more from Seneca the Younger

Single Idea 13309

[catalogued under 1. Philosophy / F. Analytic Philosophy / 3. Analysis of Preconditions]

Full Idea

There's no reason for you to assume that, X being something without which Y could never have come about, Y came about as a result of the assistance of X.

Gist of Idea

That something is a necessary condition of something else doesn't mean it caused it


Seneca the Younger (Letters from a Stoic [c.60], 088)

Book Reference

Seneca: 'Letters from a Stoic (Selections)', ed/tr. Campbell,Robin [Penguin 1969], p.158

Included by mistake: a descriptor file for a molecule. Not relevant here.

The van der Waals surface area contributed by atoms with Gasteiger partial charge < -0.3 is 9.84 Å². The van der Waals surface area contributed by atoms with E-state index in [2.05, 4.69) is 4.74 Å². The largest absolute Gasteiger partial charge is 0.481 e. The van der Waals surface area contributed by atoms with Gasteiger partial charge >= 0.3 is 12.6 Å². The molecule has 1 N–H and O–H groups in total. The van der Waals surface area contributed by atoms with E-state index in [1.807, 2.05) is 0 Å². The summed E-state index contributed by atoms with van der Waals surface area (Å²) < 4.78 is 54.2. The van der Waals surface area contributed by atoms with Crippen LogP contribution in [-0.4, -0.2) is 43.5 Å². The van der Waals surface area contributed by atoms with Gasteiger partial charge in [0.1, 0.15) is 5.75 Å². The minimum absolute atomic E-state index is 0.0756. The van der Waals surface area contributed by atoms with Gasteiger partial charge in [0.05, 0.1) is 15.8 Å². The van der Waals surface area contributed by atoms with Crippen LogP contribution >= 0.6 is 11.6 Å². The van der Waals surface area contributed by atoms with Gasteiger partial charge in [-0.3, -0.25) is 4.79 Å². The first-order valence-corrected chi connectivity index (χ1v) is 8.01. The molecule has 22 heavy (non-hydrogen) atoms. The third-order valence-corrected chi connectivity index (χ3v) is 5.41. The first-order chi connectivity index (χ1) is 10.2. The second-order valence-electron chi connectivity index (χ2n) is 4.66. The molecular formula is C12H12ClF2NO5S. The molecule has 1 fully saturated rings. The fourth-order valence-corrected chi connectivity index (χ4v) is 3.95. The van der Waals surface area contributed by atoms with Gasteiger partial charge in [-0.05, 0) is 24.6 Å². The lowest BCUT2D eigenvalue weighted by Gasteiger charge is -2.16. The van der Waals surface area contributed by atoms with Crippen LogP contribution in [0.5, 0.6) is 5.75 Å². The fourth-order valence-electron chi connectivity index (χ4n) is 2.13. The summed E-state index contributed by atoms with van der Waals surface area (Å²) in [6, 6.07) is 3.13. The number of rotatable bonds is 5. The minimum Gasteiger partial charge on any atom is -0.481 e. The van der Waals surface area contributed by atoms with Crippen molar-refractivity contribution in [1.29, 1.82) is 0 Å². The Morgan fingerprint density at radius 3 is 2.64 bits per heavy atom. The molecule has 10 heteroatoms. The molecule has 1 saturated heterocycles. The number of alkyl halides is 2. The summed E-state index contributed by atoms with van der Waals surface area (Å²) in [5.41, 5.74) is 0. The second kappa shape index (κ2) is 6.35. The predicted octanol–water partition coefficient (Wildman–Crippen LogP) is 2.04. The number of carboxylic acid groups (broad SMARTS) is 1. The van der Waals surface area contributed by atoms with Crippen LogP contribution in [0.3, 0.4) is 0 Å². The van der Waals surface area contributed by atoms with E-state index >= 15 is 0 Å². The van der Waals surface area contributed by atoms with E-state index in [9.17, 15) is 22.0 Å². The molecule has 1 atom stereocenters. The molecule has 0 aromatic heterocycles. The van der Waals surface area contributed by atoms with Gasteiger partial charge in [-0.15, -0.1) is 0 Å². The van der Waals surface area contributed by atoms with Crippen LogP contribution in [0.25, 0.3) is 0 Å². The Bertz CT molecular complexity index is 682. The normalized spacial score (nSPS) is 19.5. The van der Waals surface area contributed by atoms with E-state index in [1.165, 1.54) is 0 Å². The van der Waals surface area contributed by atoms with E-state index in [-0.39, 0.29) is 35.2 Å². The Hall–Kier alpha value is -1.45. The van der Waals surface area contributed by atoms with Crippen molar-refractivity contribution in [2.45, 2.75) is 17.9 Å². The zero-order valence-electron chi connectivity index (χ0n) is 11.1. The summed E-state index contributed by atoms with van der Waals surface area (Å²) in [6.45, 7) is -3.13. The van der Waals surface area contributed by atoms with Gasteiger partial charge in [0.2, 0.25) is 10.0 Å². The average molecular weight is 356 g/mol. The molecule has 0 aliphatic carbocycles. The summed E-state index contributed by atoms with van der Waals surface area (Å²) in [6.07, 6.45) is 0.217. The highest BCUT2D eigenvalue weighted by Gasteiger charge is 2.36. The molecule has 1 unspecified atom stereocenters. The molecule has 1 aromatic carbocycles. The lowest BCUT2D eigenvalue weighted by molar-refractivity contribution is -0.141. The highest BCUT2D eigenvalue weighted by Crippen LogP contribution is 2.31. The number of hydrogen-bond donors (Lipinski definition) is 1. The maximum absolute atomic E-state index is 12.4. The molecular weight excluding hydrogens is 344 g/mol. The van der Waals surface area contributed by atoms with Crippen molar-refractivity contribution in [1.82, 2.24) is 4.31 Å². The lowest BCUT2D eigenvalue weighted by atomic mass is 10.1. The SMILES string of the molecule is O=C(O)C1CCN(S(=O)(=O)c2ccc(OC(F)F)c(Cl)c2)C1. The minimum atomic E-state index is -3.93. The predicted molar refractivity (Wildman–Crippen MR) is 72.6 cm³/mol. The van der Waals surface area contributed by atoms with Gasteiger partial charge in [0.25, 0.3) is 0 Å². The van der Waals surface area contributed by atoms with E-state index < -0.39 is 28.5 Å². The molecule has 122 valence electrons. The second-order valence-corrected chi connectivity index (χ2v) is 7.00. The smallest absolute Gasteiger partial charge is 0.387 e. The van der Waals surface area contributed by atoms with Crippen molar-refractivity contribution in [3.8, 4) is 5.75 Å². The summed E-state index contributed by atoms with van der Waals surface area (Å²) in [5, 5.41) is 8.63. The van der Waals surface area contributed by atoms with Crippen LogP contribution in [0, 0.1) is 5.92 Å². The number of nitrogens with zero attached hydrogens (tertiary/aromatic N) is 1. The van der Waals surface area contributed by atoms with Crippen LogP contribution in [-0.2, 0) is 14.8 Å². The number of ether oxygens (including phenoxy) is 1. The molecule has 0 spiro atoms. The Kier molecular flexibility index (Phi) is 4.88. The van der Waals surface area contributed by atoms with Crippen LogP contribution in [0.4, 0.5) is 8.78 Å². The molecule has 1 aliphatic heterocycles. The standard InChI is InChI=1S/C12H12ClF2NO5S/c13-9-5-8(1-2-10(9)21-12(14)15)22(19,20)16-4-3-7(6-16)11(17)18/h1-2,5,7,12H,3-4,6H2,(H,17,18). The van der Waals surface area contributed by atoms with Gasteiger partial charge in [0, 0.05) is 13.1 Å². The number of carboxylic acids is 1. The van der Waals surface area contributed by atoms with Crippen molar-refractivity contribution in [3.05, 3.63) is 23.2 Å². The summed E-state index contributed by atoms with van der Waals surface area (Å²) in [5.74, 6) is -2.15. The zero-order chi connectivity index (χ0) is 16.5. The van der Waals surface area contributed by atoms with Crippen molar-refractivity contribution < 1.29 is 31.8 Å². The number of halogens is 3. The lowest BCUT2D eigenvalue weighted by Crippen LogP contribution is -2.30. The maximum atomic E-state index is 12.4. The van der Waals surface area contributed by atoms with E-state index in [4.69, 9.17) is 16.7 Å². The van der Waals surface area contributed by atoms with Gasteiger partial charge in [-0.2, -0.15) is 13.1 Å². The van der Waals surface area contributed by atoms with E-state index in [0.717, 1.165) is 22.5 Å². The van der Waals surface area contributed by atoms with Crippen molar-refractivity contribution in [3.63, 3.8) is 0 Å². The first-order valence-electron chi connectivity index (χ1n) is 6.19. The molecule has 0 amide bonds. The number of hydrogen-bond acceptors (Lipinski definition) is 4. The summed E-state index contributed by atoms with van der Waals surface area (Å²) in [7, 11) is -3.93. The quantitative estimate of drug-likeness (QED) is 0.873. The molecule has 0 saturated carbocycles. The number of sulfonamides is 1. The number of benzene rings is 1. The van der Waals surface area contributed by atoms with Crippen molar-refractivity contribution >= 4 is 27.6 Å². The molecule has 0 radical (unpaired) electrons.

A Reaction

This thought originates with Carneades, reported by Cicero. This is a clear message to the likes of Mackie, who are in danger of thinking that giving the preconditions of something is sufficient to give its causes.

Related Idea

Idea 21675 Some facts are indispensable for an effect, and others actually necessitate the effect [Stoic school, by Cicero]